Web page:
FIG. 1 depicts subregions 16a, 16b and 16c separated by perforated portions 18b and 18c, respectively. In FIG. 1, subregions 16b and 16c provide areas to which precut mailing labels 20b and 20c removably attach as later herein described.
As seen in FIGS. 2 and 3, a printable substrate 22 of a complimentary configuration to the base substrate 12 is matable to the base substrate 12 as later herein described and depicted in FIGS. 10 and 11. The printable substrate 22 has a first region 24 and a second region which includes subregions 26a, 26b and 26c. Subregions 26a, 26b and 26c are separated by perforated portions 28b and 28c, respectively.
As seen in FIG. 1, there is a predefined structure to the four regions 14, 16a, 16b and 16c which form part of a working surface of the base substrate 12. Region 14 will serve as a back to an envelope 30 as seen in FIGS. 4 and 5 formed by areas 45a and 45b. Region 16a will serve in part as a backing to a predefined advertisement portion 32 of printable substrate 22, as backing for a business card portion 34 of printable substrate 22 and to order form 36 of printable substrate 22 all of which are separable by defined lines of separation 38a, 38b, 40a and 40b imparted thereto after the substrates 12 and 22 are mated.
A release coating 39a, 39b and 39c such as a silicon gel, is applied to areas between the substrates 12 and 22 in order to permit separability in predetermined areas. An adhesive material 43 a-e is preferably a pressure sensitive material is utilized for connecting the base substrate 12 to printable substrate 22 in predetermined areas. The type of release coating and adhesive may vary to impart a particular desired result.
The release coating 39b and 39c is applied to areas 42b and 42c on the base substrate 12 as seen in FIG. 1 and release coating 39a is applied to tear away portion 58 as seen in FIG. 2. The areas 42b and 42c are on a working face side of the base substrate 12. The release coating 39a is also applied to an area 54 of the first region 24 adjacent the perforated portion 28a and substantially extends along the perforated portion 28a, as seen in FIG. 2.
The adhesive 43b and 43c is disposed on a back side of printable substrate 22 in regions 44b and 44c of the labels 20b and 20c, respectively, as seen in FIG. 2. In this way, when the printable substrate 22 is mated to the base substrate 12 the release coating 39b and 39c prevents the adhesive material 43b and 43c from adhering to areas 42b and 42c and in turn allows the labels 20b and 20c to be peeled away.
As seen in FIG. 1, the adhesive material 43a, 43d, and 43e is applied to areas 16a, 41b, and 41a respectively of the base substrate 12 in a substantially encircling manner on an area of the first region 14 substantially forming about an enclosed area 45a to which there is no adhesive material or release coating applied. The area 41a of the area 41 runs along the perforated portion 18a and the areas 41b, 41c and 41d of the area 41 run in an offset manner along peripheral edges 50, 51 and 52, respectively. The offset is about a sixteenth of an inch which is an amount sufficient such that when the base substrate 12 is mated to the printable substrate 22 the adhesive material 43a, 43d, 43e is not squeezed out beyond an edge of the mailer and return envelope 10. Also, the adhesive material 43a, 43d, 43e is offset from the perforated line 18a to enhance foldability of the mailer and return envelope 10. The release coating 39a applied on a portion 54 substantially extends along the perforated portion 28a in sufficient amount to cover the portion 41a when mated thereagainst.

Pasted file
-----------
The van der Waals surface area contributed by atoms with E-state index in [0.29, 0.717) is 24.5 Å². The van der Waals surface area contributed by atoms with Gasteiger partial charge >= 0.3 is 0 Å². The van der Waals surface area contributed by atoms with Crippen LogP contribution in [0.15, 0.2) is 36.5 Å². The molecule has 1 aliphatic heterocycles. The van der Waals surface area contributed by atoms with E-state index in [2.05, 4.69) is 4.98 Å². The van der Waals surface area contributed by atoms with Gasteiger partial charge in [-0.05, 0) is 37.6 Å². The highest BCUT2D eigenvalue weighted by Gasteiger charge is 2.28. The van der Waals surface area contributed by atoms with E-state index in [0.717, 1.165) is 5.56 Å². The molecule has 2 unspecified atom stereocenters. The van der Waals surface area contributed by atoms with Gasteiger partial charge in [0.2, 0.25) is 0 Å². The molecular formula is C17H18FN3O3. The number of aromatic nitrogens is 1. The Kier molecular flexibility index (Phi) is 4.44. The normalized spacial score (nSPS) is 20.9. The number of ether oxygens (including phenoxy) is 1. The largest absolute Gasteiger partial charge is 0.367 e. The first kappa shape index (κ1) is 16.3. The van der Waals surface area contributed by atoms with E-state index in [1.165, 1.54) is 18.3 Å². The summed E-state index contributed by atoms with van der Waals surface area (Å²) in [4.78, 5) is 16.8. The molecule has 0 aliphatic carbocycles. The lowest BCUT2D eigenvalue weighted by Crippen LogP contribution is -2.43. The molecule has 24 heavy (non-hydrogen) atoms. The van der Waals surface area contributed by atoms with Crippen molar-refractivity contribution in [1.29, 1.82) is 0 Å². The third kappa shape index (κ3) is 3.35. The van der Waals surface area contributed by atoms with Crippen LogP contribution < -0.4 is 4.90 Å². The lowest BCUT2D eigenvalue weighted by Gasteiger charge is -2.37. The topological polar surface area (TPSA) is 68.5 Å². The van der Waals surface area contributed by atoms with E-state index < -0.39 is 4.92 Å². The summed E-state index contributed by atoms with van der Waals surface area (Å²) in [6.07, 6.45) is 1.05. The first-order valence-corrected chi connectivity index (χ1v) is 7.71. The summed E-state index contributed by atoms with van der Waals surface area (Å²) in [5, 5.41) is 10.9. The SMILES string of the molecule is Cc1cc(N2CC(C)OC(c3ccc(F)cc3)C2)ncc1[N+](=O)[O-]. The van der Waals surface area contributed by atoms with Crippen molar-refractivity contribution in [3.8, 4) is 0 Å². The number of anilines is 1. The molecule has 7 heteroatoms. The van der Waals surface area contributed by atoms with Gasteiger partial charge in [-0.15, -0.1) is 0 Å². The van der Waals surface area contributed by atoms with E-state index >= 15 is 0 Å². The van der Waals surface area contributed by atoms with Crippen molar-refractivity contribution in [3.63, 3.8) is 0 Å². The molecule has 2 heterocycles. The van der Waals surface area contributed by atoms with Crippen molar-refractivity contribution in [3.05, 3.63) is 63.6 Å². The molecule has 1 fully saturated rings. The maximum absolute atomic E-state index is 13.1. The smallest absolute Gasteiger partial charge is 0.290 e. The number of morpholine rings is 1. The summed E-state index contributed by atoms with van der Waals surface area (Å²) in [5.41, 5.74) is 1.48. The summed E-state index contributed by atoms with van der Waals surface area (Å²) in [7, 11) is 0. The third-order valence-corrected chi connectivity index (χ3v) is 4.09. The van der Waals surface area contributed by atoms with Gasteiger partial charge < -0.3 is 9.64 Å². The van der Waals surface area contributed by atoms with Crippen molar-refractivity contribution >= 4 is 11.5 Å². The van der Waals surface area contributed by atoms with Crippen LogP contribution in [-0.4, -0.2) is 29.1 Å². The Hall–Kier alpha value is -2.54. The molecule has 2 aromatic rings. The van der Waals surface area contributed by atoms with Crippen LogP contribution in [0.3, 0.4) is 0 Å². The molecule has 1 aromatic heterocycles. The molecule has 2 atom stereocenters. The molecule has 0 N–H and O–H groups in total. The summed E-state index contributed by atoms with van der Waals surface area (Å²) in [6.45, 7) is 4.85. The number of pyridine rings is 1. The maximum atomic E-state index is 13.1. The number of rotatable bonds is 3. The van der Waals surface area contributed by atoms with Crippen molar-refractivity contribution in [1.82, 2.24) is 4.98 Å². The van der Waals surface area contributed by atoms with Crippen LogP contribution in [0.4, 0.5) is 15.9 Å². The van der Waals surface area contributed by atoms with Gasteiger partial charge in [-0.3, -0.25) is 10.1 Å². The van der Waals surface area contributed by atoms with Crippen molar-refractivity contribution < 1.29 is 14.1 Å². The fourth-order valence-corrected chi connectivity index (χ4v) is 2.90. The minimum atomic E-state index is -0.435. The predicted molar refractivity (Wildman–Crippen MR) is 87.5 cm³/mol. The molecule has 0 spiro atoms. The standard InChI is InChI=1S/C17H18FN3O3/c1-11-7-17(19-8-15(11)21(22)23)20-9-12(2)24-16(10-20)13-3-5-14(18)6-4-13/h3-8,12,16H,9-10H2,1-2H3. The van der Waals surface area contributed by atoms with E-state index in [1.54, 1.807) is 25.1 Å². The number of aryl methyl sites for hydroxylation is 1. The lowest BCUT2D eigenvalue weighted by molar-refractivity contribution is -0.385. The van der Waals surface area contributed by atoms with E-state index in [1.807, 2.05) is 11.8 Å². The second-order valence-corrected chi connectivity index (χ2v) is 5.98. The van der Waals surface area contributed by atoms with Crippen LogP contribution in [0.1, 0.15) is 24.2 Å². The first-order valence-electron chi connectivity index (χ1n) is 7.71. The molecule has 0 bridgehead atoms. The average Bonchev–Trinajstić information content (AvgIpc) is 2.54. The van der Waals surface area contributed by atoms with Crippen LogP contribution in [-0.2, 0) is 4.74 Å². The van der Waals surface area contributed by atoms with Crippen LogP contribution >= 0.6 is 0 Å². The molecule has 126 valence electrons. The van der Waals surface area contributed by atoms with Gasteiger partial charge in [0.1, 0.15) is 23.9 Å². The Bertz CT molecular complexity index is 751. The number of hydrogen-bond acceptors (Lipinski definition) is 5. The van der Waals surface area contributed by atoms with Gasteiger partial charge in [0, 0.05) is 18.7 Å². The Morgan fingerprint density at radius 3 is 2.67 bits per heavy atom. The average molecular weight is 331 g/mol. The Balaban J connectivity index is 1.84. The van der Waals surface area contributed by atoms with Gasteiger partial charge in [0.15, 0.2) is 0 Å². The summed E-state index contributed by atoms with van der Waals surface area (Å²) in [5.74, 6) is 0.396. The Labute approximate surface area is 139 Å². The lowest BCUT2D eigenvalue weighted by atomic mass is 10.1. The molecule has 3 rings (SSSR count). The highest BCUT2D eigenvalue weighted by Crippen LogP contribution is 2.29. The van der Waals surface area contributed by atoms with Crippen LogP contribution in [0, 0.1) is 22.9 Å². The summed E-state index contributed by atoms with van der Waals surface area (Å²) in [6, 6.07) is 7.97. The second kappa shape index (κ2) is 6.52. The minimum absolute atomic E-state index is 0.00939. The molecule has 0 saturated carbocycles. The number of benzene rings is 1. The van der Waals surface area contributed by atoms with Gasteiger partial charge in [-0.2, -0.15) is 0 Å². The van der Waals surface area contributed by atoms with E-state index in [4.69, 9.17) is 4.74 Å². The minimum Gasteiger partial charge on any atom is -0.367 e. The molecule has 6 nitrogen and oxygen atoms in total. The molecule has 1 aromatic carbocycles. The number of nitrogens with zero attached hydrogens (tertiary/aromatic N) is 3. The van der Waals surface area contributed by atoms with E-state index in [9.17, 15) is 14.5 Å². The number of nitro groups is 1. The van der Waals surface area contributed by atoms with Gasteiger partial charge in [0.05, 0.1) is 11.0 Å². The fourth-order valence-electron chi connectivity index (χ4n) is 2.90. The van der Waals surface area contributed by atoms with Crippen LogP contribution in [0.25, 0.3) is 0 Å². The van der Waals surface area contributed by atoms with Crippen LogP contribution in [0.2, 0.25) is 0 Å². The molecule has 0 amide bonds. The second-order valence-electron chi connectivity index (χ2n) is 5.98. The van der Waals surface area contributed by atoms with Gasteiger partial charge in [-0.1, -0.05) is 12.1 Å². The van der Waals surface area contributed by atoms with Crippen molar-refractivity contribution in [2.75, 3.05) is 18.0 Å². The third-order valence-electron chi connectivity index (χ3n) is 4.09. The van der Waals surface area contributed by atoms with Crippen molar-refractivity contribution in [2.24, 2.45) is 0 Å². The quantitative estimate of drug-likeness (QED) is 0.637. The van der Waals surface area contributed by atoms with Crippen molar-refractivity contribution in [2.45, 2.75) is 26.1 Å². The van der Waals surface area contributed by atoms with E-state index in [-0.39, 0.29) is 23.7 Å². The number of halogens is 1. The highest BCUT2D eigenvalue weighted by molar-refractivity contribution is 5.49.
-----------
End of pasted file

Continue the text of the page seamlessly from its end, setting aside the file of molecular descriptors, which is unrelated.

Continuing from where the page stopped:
Another perforated portion 56 extends transversely across the region 24 of the printable substrate 22 in generally parallel relation to the perforated portion 28a forming a tearaway portion 58. The release coating 39a is disposed between the perforated portions 28a and 56 and enable the tearaway portion 58 to be removed.
It is contemplated that in the alternative the adhesive material 43a, 43d, 43e could be on the back of the region 24 and the release coating 39a on the region 14, thus a reverse of what is shown in FIGS. 1 and 2 for the adhesive 43a, 43d, 43e and release coating 39a would exist. However, since the reader of the mailer will be viewing the printable substrate 22 from its top side as in FIG. 3, it is believed to be more convenient in this embodiment to form the tearaway portion 58 in the manner as previously described for this embodiment.
The above described embodiments are set forth by way of example and is not for the purpose of limiting the present invention. It will be readily apparent to those skilled in the art that obvious modifications, derivations and variations can be made to the embodiments without departing from the scope of the invention. Accordingly, the claims appended hereto should be read in their full scope including any such modifications, derivations and variations.
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|U.S. Classification||229/70, 229/301, 229/92.1|
|International Classification||B42D15/08, B65D27/06|
|Cooperative Classification||B42D15/08, B65D27/06|
|European Classification||B42D15/08, B65D27/06|
|Sep 18, 2001||AS||Assignment|
Owner name: SYSTRAN FINANCIAL SERVICES CORPORATION, OREGON
Free format text: COLLATERAL ASSIGNMENT;ASSIGNOR:PINNACLE LABEL, INC.;REEL/FRAME:012188/0023
Effective date: 20010905
|Sep 10, 2003||REMI||Maintenance fee reminder mailed|
|Feb 23, 2004||LAPS||Lapse for failure to pay maintenance fees|
|Apr 20, 2004||FP||Expired due to failure to pay maintenance fee|
Effective date: 20040222
|Apr 24, 2009||AS||Assignment|
Owner name: PROLOGUE LABEL, INC., OHIO
Free format text: ASSIGNMENT OF ASSIGNORS INTEREST;ASSIGNORS:COCHRAN, W. CHESS;PINNACLE LABEL, INC.;PINNACLE MANUFACTURING INC.;REEL/FRAME:022584/0543
Effective date: 20090420